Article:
The identification of specific genes driving metastases in human pancreatic cancer is more challenging than in mouse models. Several “rapid autopsy” programs have been developed to study metastases, and correlation of patterns of spread with genetic alterations in the cancers suggest that PDACs with SMAD4 inactivation are more likely to disseminate, while PDACs with intact SMAD4 are more likely to be locally aggressive89. To date, more extensive (whole exome) sequencing has failed to identify genetic alterations specific for metastases, and instead have suggested that metastases are late events and that that clonal populations that give rise to distant metastases are represented within the primary carcinoma90, 91.
Even more challenging to answer in human tissues is the question of metastases self-seeding the primary. Indeed, if this occurs in man, such a process would greatly cloud the interpretation of studies (e.g. rapid autopsy) comparing the findings in metastases with those in primary carcinomas, since both, in essence, would be metastases. One way the issue of metastases self-seeding the primary could be addressed in man would be serial sampling of a patient’s cancer (such as a resected primary, a local recurrence and then a distant metastasis). Clearly, biosamples will have to be collected with this important issue in mind.
Recent technological advances have allowed for unprecedented studies of the genetics of both mouse models of pancreatic cancer and human pancreatic cancer92–99. For example, Pedro Perez-Manchara used Sleeping Beuaty transposon-mediated insertional mutatgenesis in a mouse model to identify 1150 significant candidate genes which, when mutated, have the potential to contribute to the development of pancreatic cancer93. By contrast, fewer genes are targeted in human PDAC. Jones et al sequenced the exomes of 24 clinically well-characterized PDACs, and Wu et al the exomes of all four types of cystic neoplasms in the pancreas (intraductal papillary mucinous neoplasms, mucinous cystic neoplasms, serous cystadenomas, and solid-pseudopapillary neoplasms)94, 96, 97. In contrast to the large number of genes identified by sleeping beauty mutagenesis, Jones et al found an average of only 63 somatic mutations per tumor in the exomes of the human PDACs94. Similarly, Wu et al found an average of 27 mutations in the intraductal papillary mucinous neoplasms, 16 in the mucinous cystic neoplasms, 10 in the serous cystadenomas, and 2.9 in the solid-pseudopapillary neoplasms94, 96, 97.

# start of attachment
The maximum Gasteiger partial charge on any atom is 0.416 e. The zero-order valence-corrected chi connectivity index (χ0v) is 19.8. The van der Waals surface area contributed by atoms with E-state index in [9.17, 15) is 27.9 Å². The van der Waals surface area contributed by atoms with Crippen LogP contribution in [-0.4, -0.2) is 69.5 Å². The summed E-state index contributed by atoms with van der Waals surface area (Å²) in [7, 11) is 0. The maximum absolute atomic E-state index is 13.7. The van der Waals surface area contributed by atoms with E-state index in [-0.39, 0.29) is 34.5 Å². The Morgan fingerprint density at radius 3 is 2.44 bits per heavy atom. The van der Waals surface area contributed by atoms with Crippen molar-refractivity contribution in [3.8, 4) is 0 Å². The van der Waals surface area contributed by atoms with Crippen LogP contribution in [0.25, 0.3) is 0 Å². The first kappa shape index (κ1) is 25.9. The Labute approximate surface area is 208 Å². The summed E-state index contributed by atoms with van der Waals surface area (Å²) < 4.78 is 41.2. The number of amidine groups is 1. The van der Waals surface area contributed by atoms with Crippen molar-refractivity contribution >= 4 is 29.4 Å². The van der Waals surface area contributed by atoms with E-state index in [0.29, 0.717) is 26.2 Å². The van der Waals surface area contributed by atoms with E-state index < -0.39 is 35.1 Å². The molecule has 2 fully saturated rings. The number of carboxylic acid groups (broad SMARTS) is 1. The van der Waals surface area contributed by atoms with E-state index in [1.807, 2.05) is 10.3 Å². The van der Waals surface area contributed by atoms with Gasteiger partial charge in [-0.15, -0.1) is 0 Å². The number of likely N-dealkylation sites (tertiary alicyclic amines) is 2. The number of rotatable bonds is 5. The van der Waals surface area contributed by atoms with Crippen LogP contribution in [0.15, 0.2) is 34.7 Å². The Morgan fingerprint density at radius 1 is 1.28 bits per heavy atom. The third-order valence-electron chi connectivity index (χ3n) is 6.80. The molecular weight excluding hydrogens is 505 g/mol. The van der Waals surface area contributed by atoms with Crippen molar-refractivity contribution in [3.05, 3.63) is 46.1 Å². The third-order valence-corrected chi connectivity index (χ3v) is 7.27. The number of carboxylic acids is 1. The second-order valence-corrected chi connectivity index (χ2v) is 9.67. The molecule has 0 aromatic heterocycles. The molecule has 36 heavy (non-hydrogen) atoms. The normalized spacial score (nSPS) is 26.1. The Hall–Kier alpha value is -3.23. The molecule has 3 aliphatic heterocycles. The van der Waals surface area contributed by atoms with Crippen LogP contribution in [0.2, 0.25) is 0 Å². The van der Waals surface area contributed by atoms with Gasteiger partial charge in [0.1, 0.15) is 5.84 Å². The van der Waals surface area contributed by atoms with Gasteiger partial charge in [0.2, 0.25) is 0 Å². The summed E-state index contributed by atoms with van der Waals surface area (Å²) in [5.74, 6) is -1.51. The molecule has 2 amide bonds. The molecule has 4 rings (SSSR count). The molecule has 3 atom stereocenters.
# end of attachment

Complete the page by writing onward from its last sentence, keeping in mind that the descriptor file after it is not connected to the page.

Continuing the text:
The numbers of genes altered in mouse models and in human cancers highlight the difference between what can happen in mice and what does happen in humans. Sleeping beauty mutagenesis identified one to two logs more genes than actually appear to be targeted in human pancreatic cancer, and the known driver genes (or “mountains”) in human pancreatic cancer, including TP53, SMAD4 and p16/CDKN2A were either not targeted at all in the mice (as in the case of TP53), or were targeted at a lower frequency than observed in humans (as seen in SMAD4 and p16/CDKN2A)94. Indeed, overall only 14% of the genes found in one study using the Sleeping Beauty mice are known to be mutated in human pancreatic cancer93. These findings in mice can therefore be misleading unless they are validated in studies of human disease.
None the less, the study by Perez-Manchara does highlight the significant power of carefully integrating the findings in mouse models with human disease; as such an integration in this case identified the deubiquitinase USP9XA as a potential tumor suppressor gene in human pancreatic cancer93. Sleeping beauty mutagenesis can help identify genes important to a cancer type that might be missed by simple sequencing, particularly if these genes are epigenetically targeted.